MURFREESBORO, Ark.- A Fayetteville man found the third-largest diamond of the year at the Crater of Diamonds State Park.
According to a news release from the Crater of Diamonds State Park on Tuesday, Steven McCool, 34, found a 4.49-carat diamond.
“Arkansas is the only state in the country that has a diamond mine open to the public,” said Department of Parks, Heritage and Tourism Secretary Stacy Hurst. “While many diamonds are found every year, it never ceases to be exciting! I hope Mr. McCool’s story inspires even more people to visit Crater of Diamonds State Park.”
McCool said he was planning on returning to Fayetteville, but extended his stay since there had been good rain and conditions were optimal to find a diamond.
Officials say that turned out to be a good decision.
According to the news release, McCool was wet sifting, or sifting dirt using screens and water.
Officials say McCool was on his 11th bucket of the day, his hands were soaked and the park was closing in about 30 minutes when he found the diamond.
“As my eyes were panning to it, I was thinking it could be an amber piece of glass like an old Coke bottle,” McCool said. “Once I focused on it though, I knew it was a diamond. I was like ‘No way! No way!’”
McCool said he’s a “newbie” at diamond-hunting, but knew what he found was a diamond.
The man put his treasure in a safe place and continued wet sifting the rest of the dirt he collected in the Canary Hill area of the park so he could go through it at home since the park was about to close.
Officials say visitors are allowed to take up to five gallons per person per day of sifted gravel home to look through.
McCool said this was his fifth trip to the Crater and he would typically take all of his finds to the identification table to find out what treasures he found.
This time, the man said, “I went up there and was like ‘Where do I register my diamond?’”
“Mr. McCool’s find is a 4.49-carat sparkling, canary yellow diamond that is about the size of a jellybean and seems to have great clarity. It is a stunning diamond,” Crater of Diamonds State Park Assistant Superintendent Meghan Moore said.
Moore said that finding a diamond that large by wet sifting is unusual.
“It is extraordinarily rare to catch a diamond in the top screen of a screen set,” Moore said. “The mesh size of the top screen is larger and typically used to catch and remove bigger pieces of gravel – not diamonds. The average diamond size found wet sifting a quarter of a carat. Typically, larger diamonds are found by surface searching.”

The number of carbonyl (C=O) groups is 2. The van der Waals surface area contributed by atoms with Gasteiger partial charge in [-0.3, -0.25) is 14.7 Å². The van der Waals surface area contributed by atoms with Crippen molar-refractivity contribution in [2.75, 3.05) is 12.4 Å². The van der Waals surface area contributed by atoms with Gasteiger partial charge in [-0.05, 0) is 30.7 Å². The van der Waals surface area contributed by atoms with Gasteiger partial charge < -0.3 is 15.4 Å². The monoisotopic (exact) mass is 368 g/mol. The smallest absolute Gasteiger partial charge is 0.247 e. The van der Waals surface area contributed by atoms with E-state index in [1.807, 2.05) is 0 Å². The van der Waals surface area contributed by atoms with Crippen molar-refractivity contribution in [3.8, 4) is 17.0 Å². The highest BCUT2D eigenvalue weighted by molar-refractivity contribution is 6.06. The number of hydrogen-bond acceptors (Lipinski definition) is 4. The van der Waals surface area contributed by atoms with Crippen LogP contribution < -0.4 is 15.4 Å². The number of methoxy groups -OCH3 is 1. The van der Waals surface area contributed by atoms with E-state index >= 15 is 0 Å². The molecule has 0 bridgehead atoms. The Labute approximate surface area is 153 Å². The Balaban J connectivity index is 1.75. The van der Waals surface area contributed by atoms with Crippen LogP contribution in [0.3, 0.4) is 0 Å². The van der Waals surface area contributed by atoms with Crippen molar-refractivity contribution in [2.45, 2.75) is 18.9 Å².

“I put the diamond on the ground just to see if I would have noticed it,” McCool said. “It was very large, proud, and shiny. There were others looking in that area, so if it would have been just a little closer to the surface, someone could have easily found it.”
On Labor Day, Kevin Kinard of Maumelle found a 9-carat diamond, the second-largest diamond found in the park’s history by surface searching.
McCool named his diamond the BamMam Diamond, which are the initials of his 7-year-old son and 5-year-old daughter.
“What’s more precious than a precious gem? My children. So, I named it after my children and the name will stay with the diamond forever,” he explained. “I called my son afterward and asked him if he remembered what Thanos’s Mind Stone looked like and told him I found one!”
McCool says he is not sure yet if he will sell or keep the diamond.
“I’m torn. I’m somewhat sentimental. It’s my first diamond I found. I am the first person to unearth this, the first person to touch it. It’s hard to wrap my head around it. I am blown away by the clarity, the beauty, how rare it is. I’m definitely blessed, not lucky. It was the Lord’s work,” he said.
“Mr. McCool hit the nail on the head. This is part of what makes Crater of Diamonds State Park such a special place. Not only is it the only place in the world where you can search for finders keepers diamonds, no one else has made your discovery before you. Each diamond is unique, as is each discovery,” Arkansas State Parks Director Grady Spann said.
McCool said he can’t wait to come back to the state park for another diamond hunting adventure.
“I’ve set the bar really high and it will be really difficult to top this one. The hunt and the excitement that comes with this is it for me. You never know what you’re going to get,” he said. “It’s a lot of work but if you work hard and persevere, the reward is even greater if you find something. You’re just blown away.”
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